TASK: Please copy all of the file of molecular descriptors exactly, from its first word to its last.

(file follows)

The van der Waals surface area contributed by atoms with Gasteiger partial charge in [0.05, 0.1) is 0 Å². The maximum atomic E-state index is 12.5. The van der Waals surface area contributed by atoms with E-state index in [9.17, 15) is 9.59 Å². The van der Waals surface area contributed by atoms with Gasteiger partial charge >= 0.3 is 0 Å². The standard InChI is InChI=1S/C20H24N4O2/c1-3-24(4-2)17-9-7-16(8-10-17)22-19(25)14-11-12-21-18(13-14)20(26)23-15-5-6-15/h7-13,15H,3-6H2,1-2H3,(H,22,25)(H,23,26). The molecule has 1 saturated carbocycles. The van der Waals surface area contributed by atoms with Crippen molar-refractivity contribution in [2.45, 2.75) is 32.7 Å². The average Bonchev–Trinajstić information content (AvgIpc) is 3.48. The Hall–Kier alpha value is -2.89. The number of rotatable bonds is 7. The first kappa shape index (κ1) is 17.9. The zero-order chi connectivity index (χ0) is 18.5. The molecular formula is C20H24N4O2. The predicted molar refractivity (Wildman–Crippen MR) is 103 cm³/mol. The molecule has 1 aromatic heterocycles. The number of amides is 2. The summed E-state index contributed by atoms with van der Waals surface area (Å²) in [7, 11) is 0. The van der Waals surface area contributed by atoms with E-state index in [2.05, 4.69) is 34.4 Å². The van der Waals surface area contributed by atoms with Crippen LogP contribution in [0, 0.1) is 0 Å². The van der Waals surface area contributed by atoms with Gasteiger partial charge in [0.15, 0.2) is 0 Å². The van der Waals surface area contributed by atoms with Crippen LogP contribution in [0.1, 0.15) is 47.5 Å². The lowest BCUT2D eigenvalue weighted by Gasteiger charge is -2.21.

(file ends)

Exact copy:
The van der Waals surface area contributed by atoms with Gasteiger partial charge in [0.05, 0.1) is 0 Å². The maximum atomic E-state index is 12.5. The van der Waals surface area contributed by atoms with E-state index in [9.17, 15) is 9.59 Å². The van der Waals surface area contributed by atoms with Gasteiger partial charge >= 0.3 is 0 Å². The standard InChI is InChI=1S/C20H24N4O2/c1-3-24(4-2)17-9-7-16(8-10-17)22-19(25)14-11-12-21-18(13-14)20(26)23-15-5-6-15/h7-13,15H,3-6H2,1-2H3,(H,22,25)(H,23,26). The molecule has 1 saturated carbocycles. The van der Waals surface area contributed by atoms with Crippen molar-refractivity contribution in [2.45, 2.75) is 32.7 Å². The average Bonchev–Trinajstić information content (AvgIpc) is 3.48. The Hall–Kier alpha value is -2.89. The number of rotatable bonds is 7. The first kappa shape index (κ1) is 17.9. The zero-order chi connectivity index (χ0) is 18.5. The molecular formula is C20H24N4O2. The predicted molar refractivity (Wildman–Crippen MR) is 103 cm³/mol. The molecule has 1 aromatic heterocycles. The number of amides is 2. The summed E-state index contributed by atoms with van der Waals surface area (Å²) in [7, 11) is 0. The van der Waals surface area contributed by atoms with E-state index in [2.05, 4.69) is 34.4 Å². The van der Waals surface area contributed by atoms with Crippen LogP contribution in [0, 0.1) is 0 Å². The van der Waals surface area contributed by atoms with Gasteiger partial charge in [0.15, 0.2) is 0 Å². The van der Waals surface area contributed by atoms with Crippen LogP contribution in [0.1, 0.15) is 47.5 Å². The lowest BCUT2D eigenvalue weighted by Gasteiger charge is -2.21.